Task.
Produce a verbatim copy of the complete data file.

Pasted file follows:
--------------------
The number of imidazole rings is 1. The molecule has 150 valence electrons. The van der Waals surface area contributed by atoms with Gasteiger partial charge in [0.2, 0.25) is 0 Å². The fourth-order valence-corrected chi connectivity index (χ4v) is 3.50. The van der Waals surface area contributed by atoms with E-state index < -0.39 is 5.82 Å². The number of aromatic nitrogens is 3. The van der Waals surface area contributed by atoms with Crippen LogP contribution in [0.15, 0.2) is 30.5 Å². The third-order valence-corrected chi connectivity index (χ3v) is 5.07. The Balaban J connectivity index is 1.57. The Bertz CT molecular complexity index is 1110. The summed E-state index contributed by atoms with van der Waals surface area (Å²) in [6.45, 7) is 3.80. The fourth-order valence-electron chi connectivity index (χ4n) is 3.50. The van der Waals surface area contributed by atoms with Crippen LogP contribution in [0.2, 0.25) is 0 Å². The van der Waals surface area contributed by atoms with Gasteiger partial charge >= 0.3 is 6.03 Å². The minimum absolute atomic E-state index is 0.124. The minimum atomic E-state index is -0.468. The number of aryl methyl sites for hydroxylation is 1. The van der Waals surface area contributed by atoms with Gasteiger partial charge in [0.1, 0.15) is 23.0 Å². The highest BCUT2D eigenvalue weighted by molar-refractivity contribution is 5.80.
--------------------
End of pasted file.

The number of imidazole rings is 1. The molecule has 150 valence electrons. The van der Waals surface area contributed by atoms with Gasteiger partial charge in [0.2, 0.25) is 0 Å². The fourth-order valence-corrected chi connectivity index (χ4v) is 3.50. The van der Waals surface area contributed by atoms with E-state index < -0.39 is 5.82 Å². The number of aromatic nitrogens is 3. The van der Waals surface area contributed by atoms with Crippen LogP contribution in [0.15, 0.2) is 30.5 Å². The third-order valence-corrected chi connectivity index (χ3v) is 5.07. The Balaban J connectivity index is 1.57. The Bertz CT molecular complexity index is 1110. The summed E-state index contributed by atoms with van der Waals surface area (Å²) in [6.45, 7) is 3.80. The fourth-order valence-electron chi connectivity index (χ4n) is 3.50. The van der Waals surface area contributed by atoms with Crippen LogP contribution in [0.2, 0.25) is 0 Å². The van der Waals surface area contributed by atoms with Gasteiger partial charge >= 0.3 is 6.03 Å². The minimum absolute atomic E-state index is 0.124. The minimum atomic E-state index is -0.468. The number of aryl methyl sites for hydroxylation is 1. The van der Waals surface area contributed by atoms with Gasteiger partial charge in [0.1, 0.15) is 23.0 Å². The highest BCUT2D eigenvalue weighted by molar-refractivity contribution is 5.80.